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Guy Taylor

Guy Taylor

Guy Taylor is the National Security Team Leader at The Washington Times, overseeing the paper's State Department, Pentagon and intelligence coverage. He has reported from dozens of countries and been a guest on the BBC, CNN, NPR, FOX, C-SPAN and The McLaughlin Group.

A series Mr. Taylor led on the motives and fallout around Russia's attempts to influence the 2016 U.S. election was recognized with a Gerald R. Ford Journalism Prize for Distinguished Reporting on the Presidency, and a Society for Professional Journalists award. In 2012, he won a Virginia Press Association award for reporting on political, economic and security developments in Mexico.

Prior to joining The Times in 2011, Mr. Taylor's was supported by the Pulitzer Center on Crisis Reporting and the Fund For Investigative Journalism. He wrote for a variety publications, from the St. Louis Post-Dispatch to Salon, Reason, Prospect, the Daily Star of Beirut, the Jerusalem Post and the St. Petersburg Times. He also served as an
editor at World Politics Review, wrote for America's Quarterly and produced videos and feature stories for Agence France-Presse.

Mr. Taylor is a graduate of Clark University and was part of a team who won a Society of Professional Journalists award for their reporting on the terrorist attacks of 9/11.

He can be reached at gtaylor@washingtontimes.com.

Latest Podcast Episodes for Inheriting Chaos

Articles by Guy Taylor

In this Feb. 3, 2007 file photo, a technician works at the Uranium Conversion Facility just outside the city of Isfahan, Iran, 255 miles (410 kilometers) south of the capital Tehran.  (AP Photo/Vahid Salemi, File)   **FILE**

Will Biden lift sanctions on Iran? Crisis Group says he should

Iran has engaged in "worrying violations" of the 2015 nuclear deal, including uranium enrichment at "a level perilously close to weapons-grade," according to a prominent international think tank, which argues the incoming Biden administration should respond not by punishing Tehran, but by moving quickly to revive the accord. Published January 15, 2021

President-elect Joe Biden has chosen veteran diplomat William Burns to be his CIA director. (AP Photo/Saurabh Das)

Lifelong diplomat who backed Iran diplomacy picked to head CIA

President-elect Joseph R. Biden has picked a State Department lifer and a staunch advocate of diplomacy with Iran to head the CIA, tapping former Ambassador William Burns to head the spy agency after a tumultuous four years under President Trump. Published January 11, 2021

In this photo provided by the North Korean government, North Korean leader Kim Jong Un, center, attends the ruling party congress in Pyongyang, North Korean, Saturday, Jan. 9, 2021. Independent journalists were not given access to cover the event depicted in this image distributed by the North Korean government. The content of this image is as provided and cannot be independently verified. Korean language watermark on image as provided by source reads: "KCNA" which is the abbreviation for Korean Central News Agency. (Korean Central News Agency/Korea News Service via AP)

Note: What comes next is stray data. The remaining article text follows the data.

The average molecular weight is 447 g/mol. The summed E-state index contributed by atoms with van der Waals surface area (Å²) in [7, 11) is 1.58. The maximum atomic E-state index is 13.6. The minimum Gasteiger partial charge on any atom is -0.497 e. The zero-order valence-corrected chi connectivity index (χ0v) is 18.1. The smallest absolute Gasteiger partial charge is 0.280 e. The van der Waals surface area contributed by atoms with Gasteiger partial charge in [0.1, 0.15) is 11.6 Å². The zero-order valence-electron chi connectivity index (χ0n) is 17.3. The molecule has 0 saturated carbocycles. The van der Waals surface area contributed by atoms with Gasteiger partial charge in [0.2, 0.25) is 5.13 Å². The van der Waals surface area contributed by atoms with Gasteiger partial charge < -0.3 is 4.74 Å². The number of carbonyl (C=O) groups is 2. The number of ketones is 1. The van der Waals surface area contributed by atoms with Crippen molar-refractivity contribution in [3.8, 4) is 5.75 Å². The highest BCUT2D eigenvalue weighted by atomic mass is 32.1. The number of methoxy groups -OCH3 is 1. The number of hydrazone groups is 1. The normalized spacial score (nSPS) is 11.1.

North Korea issues threat to U.S. as message to Biden

North Korean leader Kim Jong-un is marking the impending end of the Trump administration early by leveling a major threat to expand Pyongyang's nuclear weapons and missile programs unless the incoming Biden administration dials back America's "hostile" policy toward North Korea. Published January 10, 2021

China, Iran and Russia criticized the U.S. after a group of pro-Trump forces stormed the Capitol. Some U.S. voices fretted openly that the siege presented a propaganda windfall for foreign adversaries. (ASSOCIATED PRESS PHOTOGRAPHS)

For foes abroad, deadly Capitol clashes prove a tempting target

China called it a "collapse" of the U.S. political system that would "destroy" America's global image. Iran went with the "annihilation of Western democracy," while Russia said the situation was proof the U.S. system is "no longer charting the course" for the world. Published January 7, 2021

U.S. Capitol Police hold protesters at gun-point near the House Chamber inside the U.S. Capitol on Wednesday, Jan. 6, 2021, in Washington. (AP Photo/Andrew Harnik)

Around the world, denunciations and delight over U.S. Capitol clash

Stunned U.S. allies and adversaries alike weighed in on the chaos that engulfed the U.S. Capitol on Wednesday, as images of the confrontation between President Trump's supporters and law enforcement led virtually every news website around the globe. Published January 6, 2021

In this photo provided by the North Korean government, North Korean leader Kim Jong-un attends a ruling party congress in Pyongyang, North Korea Tuesday, Jan. 5, 2021. Independent journalists were not given access to cover the event depicted in this image distributed by the North Korean government. The content of this image is as provided and cannot be independently verified. (Korean Central News Agency/Korea News Service via AP)

Kim Jong-un makes no mention of Trump, nukes or Biden in party speech

North Korean leader Kim Jong-un made no mention of denuclearization, the United States or President Trump in a rare and frank public speech that opened the first meeting of the ruling Workers' Party Congress in nearly five years in Pyongyang this week. Published January 6, 2021

Saudis and Qataris reach possible breakthrough to end GCC flap: Officials

Kuwait said Monday that Saudi Arabia had agreed to reopen its airspace and land and sea borders to Qatar in an apparent breakthrough toward resolving the diplomatic fight between wealthy Gulf Arab monarchies that has vastly complicated the Trump administration's diplomacy. Published January 4, 2021